Pip’s surroundings—in this section, the “shrouded” marshes of Kent and the oppressive bustle of Mrs. Joe’s house—are also important to the novel. Throughout Great Expectations, Dickens uses setting to create dramatic atmosphere: the setting of the book always sets the tone for the action and reinforces Pip’s perception of his situation. When the weather is dark and stormy, trouble is usually brewing, and when Pip goes alone into the mist-shrouded marsh, danger and ambiguity usually await. In this section, Pip’s story shifts rapidly between dramatic scenes with the convict on the marshes and comical scenes under Mrs. Joe’s thumb at home. Despite Mrs. Joe’s rough treatment of Pip, which she calls bringing him up “by hand,” the comedy that pervades her household in Chapter 2 shows that it is a safe haven for Pip, steeped in Joe’s quiet goodness despite Mrs. Joe’s bombast. When Pip ventures out alone onto the marshes, he leaves the sanctuary of home for vague, murky churchyards and the danger of a different world. This sense of embarking alone into the unknown will become a recurrent motif throughout the novel, as Pip grows up and leaves his childhood home behind.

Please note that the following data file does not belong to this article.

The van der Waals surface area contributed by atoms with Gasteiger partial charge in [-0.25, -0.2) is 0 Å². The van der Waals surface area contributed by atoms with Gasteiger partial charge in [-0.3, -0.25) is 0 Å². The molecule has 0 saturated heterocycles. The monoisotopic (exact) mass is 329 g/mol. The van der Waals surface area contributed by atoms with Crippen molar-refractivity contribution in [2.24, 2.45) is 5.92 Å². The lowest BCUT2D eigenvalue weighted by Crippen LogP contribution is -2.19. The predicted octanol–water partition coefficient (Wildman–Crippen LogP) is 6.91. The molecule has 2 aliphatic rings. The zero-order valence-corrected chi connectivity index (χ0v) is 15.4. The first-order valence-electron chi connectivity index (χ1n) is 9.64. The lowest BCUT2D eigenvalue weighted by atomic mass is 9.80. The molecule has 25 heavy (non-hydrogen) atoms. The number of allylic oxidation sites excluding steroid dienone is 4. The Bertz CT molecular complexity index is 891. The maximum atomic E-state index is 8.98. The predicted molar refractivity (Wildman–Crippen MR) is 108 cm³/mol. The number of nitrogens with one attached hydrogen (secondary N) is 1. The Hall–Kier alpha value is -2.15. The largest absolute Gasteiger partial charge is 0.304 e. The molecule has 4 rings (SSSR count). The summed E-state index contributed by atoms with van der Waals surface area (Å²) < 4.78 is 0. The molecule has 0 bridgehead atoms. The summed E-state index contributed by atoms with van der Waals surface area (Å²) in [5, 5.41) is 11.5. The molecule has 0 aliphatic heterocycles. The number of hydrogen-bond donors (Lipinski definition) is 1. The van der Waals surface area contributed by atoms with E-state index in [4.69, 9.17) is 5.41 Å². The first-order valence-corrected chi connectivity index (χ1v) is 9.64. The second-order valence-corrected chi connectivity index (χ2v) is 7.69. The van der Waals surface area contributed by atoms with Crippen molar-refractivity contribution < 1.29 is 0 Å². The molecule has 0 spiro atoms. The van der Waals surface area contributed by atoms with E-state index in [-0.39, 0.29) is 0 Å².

In terms of narrative, the introduction of the convict is the most important occurrence in the plot of the first section. Though Pip believes that the convict’s appearance in his life is an isolated incident, he will feel this character’s influence in many ways throughout the novel. The convict will later reappear as the grim Magwitch, Pip’s secret benefactor and the chief architect of his “great expectations.” Though Dickens gives us no indication of the man’s future in Pip’s life, he does create the sense that the convict will return, largely by building a sense of mystery around the man’s situation and around his relationship to the second convict Pip encounters in the marsh.